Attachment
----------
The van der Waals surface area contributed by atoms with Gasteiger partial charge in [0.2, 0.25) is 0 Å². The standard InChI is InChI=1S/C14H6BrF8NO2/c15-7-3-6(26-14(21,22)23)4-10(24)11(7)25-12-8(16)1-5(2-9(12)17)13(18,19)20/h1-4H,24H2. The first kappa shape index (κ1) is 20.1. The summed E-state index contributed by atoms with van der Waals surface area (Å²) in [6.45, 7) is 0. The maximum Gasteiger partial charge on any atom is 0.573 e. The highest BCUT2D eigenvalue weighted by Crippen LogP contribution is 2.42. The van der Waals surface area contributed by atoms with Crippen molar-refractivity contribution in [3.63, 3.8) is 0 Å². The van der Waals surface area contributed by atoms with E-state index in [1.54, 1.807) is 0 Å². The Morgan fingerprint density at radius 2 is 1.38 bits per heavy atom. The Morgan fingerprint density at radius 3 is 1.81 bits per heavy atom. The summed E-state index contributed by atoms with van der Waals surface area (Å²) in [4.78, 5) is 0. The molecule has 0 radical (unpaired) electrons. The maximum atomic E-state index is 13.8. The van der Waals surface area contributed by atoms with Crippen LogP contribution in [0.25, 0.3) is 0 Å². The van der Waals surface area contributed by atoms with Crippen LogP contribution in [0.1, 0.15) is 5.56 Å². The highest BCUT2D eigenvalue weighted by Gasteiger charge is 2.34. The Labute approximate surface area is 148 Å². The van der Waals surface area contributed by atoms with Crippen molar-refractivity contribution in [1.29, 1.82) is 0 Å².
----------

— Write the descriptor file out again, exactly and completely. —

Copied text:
The van der Waals surface area contributed by atoms with Gasteiger partial charge in [0.2, 0.25) is 0 Å². The standard InChI is InChI=1S/C14H6BrF8NO2/c15-7-3-6(26-14(21,22)23)4-10(24)11(7)25-12-8(16)1-5(2-9(12)17)13(18,19)20/h1-4H,24H2. The first kappa shape index (κ1) is 20.1. The summed E-state index contributed by atoms with van der Waals surface area (Å²) in [6.45, 7) is 0. The maximum Gasteiger partial charge on any atom is 0.573 e. The highest BCUT2D eigenvalue weighted by Crippen LogP contribution is 2.42. The van der Waals surface area contributed by atoms with Crippen molar-refractivity contribution in [3.63, 3.8) is 0 Å². The van der Waals surface area contributed by atoms with E-state index in [1.54, 1.807) is 0 Å². The Morgan fingerprint density at radius 2 is 1.38 bits per heavy atom. The Morgan fingerprint density at radius 3 is 1.81 bits per heavy atom. The summed E-state index contributed by atoms with van der Waals surface area (Å²) in [4.78, 5) is 0. The molecule has 0 radical (unpaired) electrons. The maximum atomic E-state index is 13.8. The van der Waals surface area contributed by atoms with Crippen LogP contribution in [0.25, 0.3) is 0 Å². The van der Waals surface area contributed by atoms with Crippen LogP contribution in [0.1, 0.15) is 5.56 Å². The highest BCUT2D eigenvalue weighted by Gasteiger charge is 2.34. The Labute approximate surface area is 148 Å². The van der Waals surface area contributed by atoms with Crippen molar-refractivity contribution in [1.29, 1.82) is 0 Å².